Smart Phones for Smart Kids

Smart Phones for Smart Kids

This article first appeared on the Wall Street Journal Aug. 21, 2014 7:37 p.m. ET

“This year more than 750 million educational apps for mobile devices will be installed world-wide.”

In the coming weeks, 55 million U.S. students in grades K-12 will go back to school. In their backpacks they will carry pens, No. 2 pencils, 3-ring binders and calculators. But most students will also carry something that their parents’ generation could never have imagined: a smartphone.

And that changes everything. The mobile technologies that have revolutionized the American workplace are now transforming our education system.

For years entrepreneurs and educators have been pushing to bring education technology into the classroom, but adoption has often been slow. Now the education tech landscape is shifting toward mobile devices and new, free and easy-to-use services. The impact is enormous: This year more than 750 million educational apps for mobile devices will be installed world-wide.

Teachers can choose from an array of educational content to create learning experiences that are more accessible, personalized and engaging. If emails to students or phone calls home go ignored, teachers can meet families where they live—on their mobile devices. A remarkable 70% of teenagers age 13-17 have smartphones, according to a 2013 report by the market-research firm Nielsen.

And teenagers are not casual users: The average teenager sends 60 text messages a day, with many sending more than 100 a day, according to a 2012 study by the Pew Research Center. For students, parents and teachers, mobile devices are central to everyday life.

The nonprofit online Khan Academy is one of the strongest examples of how new technology can create more personalized and engaging education. Its free, interactive video lessons allow K-12 students to learn at their own pace, with an individual dashboard for recommended lessons. Khan Academy began with the founder Sal Khan helping his niece with her math homework. There are now 10 million monthly users with nearly 500 million total views on the Khan Academy YouTube channel.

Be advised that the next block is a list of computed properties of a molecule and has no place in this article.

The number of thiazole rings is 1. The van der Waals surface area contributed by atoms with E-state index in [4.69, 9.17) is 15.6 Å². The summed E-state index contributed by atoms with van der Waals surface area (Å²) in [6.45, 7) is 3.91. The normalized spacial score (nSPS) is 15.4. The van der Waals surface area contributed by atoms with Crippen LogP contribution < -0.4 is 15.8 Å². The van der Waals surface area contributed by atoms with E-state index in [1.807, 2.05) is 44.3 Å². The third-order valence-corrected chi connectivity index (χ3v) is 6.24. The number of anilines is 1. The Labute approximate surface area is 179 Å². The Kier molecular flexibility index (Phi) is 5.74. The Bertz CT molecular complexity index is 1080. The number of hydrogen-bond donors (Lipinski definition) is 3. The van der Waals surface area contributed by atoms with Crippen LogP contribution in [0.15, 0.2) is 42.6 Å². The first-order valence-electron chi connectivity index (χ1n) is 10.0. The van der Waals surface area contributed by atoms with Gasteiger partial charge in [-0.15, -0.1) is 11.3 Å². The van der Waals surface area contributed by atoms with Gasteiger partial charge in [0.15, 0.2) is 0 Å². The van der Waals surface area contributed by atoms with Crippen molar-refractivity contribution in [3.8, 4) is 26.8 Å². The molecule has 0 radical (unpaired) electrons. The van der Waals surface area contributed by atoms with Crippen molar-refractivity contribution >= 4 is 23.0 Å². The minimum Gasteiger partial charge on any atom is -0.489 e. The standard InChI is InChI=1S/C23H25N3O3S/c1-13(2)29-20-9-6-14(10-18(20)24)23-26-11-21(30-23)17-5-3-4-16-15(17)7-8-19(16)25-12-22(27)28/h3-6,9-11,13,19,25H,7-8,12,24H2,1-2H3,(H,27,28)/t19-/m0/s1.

Another gem is the free mobile language-learning app Duolingo. It offers custom exercises based on a student’s progress. Each month, nine million users complete 150 million lessons across six languages. Yet another leader in personalized content is Quizlet, an online library that provides 22 million monthly users with flashcards, tests and games. Quizlet’s library of 50 million study sets covers every subject from Mandarin to Advanced Placement art history.

In addition to these innovations in curriculum, new smartphone apps enable simple, intuitive and powerful communications. A 2012 report from Harvard University’s Matthew Kraft and Shaun Dougherty found that teacher-family communication made it 40% more likely that students would complete their homework. When teachers, students and parents communicate, learning improves.

A leader in the field is Remind, a free service that allows teachers to safely and securely text students and parents without disclosing personal phone numbers. Remind turns text messaging into a broadcast channel for each class, saving teachers time while informing students and families. One out of every five teachers in the U.S. is already using Remind, judging from the number of Remind teacher accounts and Labor Department teacher data. In Texas, more than 40% of teachers use the service.

Other applications, such as Edmodo, allow collaboration on assignments and curriculum. Edmodo is a social learning platform similar to Facebook, with millions of users.

For a long time we have known that strong teachers, motivated students and engaged parents are building blocks for a successful education. Now we know more: Free, powerful mobile apps are improving that learning.

Mr. Doerr is a co-founder of the New Schools Venture Fund and a funder of education technology entrepreneurs at AltSchool, Chegg, Coursera, DreamBox, Duolingo, Khan Academy and Remind. He is a partner at Kleiner Perkins Caufield & Byers.

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